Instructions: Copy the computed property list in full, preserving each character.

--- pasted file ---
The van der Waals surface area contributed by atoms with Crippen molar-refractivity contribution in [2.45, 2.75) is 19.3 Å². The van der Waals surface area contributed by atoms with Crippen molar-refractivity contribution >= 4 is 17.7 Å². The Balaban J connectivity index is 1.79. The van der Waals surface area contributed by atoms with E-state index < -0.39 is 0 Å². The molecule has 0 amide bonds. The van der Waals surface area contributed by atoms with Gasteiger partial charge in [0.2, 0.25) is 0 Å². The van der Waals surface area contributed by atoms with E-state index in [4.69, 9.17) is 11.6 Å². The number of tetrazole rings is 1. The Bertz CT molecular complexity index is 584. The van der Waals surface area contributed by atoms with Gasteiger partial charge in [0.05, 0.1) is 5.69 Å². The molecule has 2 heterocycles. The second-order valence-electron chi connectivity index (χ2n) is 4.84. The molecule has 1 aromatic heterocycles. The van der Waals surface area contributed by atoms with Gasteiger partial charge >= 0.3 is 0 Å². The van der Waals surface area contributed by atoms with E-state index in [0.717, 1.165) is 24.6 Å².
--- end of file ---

The van der Waals surface area contributed by atoms with Crippen molar-refractivity contribution in [2.45, 2.75) is 19.3 Å². The van der Waals surface area contributed by atoms with Crippen molar-refractivity contribution >= 4 is 17.7 Å². The Balaban J connectivity index is 1.79. The van der Waals surface area contributed by atoms with E-state index < -0.39 is 0 Å². The molecule has 0 amide bonds. The van der Waals surface area contributed by atoms with Gasteiger partial charge in [0.2, 0.25) is 0 Å². The van der Waals surface area contributed by atoms with E-state index in [4.69, 9.17) is 11.6 Å². The number of tetrazole rings is 1. The Bertz CT molecular complexity index is 584. The van der Waals surface area contributed by atoms with Gasteiger partial charge in [0.05, 0.1) is 5.69 Å². The molecule has 2 heterocycles. The second-order valence-electron chi connectivity index (χ2n) is 4.84. The molecule has 1 aromatic heterocycles. The van der Waals surface area contributed by atoms with Gasteiger partial charge >= 0.3 is 0 Å². The van der Waals surface area contributed by atoms with E-state index in [0.717, 1.165) is 24.6 Å².